To provide a variety of musical experiences and opportunities for the study of music for the general university student.
To stimulate the creative participation of the music faculty in musical performance and composition, in scholarly research and in the personal quest for more effective methods of teaching.
To enhance the musical growth in the region through public concerts on campus and in area communities and schools.
To provide educational resources in support of professional performers and teachers and others concerned with the art and practice of music.
To work cooperatively with other programs of the University in a supportive and mutually advantageous way.
To develop a continuing exchange of ideas with arts and scholars.
Initial registration at SIUC is dependent upon acceptance by the University and receipt of all necessary transcripts. Students must also apply, audition and be accepted to the School of Music for full admittance as a Music Major. After initial acceptance to the University and the School of Music , students meet with the School of Music Academic Advisor to plan coursework for the initial semester. The School of Music Academic Advisor office is in the College of Liberal Arts Advisement Office (Faner Hall, room 1229 / 618.453.3388). Continuing registration requires both the student’s academic record and bursar’s account must be in good standing.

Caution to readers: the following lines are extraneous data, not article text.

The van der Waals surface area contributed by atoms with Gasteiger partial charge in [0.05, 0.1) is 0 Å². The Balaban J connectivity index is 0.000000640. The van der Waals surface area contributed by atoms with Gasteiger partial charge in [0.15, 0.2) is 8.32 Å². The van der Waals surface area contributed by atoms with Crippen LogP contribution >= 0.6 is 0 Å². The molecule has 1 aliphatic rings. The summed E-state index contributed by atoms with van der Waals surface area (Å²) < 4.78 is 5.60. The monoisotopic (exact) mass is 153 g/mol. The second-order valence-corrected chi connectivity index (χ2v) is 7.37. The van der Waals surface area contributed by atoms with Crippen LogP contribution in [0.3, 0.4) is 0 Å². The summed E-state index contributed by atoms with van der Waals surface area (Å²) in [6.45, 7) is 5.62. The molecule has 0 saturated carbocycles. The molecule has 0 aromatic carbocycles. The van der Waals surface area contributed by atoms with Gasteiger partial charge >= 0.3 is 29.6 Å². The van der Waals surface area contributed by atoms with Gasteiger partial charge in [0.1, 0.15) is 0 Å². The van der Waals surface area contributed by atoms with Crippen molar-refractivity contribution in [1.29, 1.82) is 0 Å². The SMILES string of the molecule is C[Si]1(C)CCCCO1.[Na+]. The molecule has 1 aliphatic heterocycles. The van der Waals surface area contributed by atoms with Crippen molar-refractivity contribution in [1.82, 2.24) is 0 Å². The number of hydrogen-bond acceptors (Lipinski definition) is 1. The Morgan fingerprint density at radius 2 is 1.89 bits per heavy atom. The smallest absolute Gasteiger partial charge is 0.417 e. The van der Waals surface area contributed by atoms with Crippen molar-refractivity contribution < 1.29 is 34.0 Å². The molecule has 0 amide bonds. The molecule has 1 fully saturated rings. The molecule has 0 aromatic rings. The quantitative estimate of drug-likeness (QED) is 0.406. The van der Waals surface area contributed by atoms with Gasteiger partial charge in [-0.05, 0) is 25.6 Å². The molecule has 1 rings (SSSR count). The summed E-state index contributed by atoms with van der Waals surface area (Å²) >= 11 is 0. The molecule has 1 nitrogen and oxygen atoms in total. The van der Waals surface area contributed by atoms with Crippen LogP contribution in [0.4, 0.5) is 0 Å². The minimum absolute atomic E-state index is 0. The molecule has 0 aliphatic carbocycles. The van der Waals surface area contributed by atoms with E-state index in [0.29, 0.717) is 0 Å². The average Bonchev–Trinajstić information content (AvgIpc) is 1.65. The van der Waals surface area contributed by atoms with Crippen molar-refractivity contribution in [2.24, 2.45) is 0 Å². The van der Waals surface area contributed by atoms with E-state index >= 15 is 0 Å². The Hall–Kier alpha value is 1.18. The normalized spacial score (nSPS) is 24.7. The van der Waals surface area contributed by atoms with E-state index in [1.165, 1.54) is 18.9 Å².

There are important dates each semester which determine when you can add and drop classes. Registration calendars can be found here.
IMPORTANT: Students planning to graduate must fill out the required application form before the second Friday of the semester in which you plan to complete degree requirements. Ultimately, it is the student’s personal responsibility to ensure that all requirements for graduation have been fulfilled and that all important deadlines have been met. You can find graduation information from College of Liberal Arts here and University wide information here.
Financial Assistance in the form of music scholarships is available to new and continuing students. Deadline for all scholarship applications for the 2018-2019 year: February 19, 2018.
New students must complete a School of Music scholarship audition application form and audition either in person or by recording. Continuing students may apply each Spring semester for awards made the following Fall semester. These awards, funded through university tuition waivers, endowments, concert revenue and Friends of the School of Music, are available to any music major, minor, or non-major participating in ensembles in good standing. Preference is given to majors. Students must complete the online application for SIU Scholarships (http://siu.academicworks.com).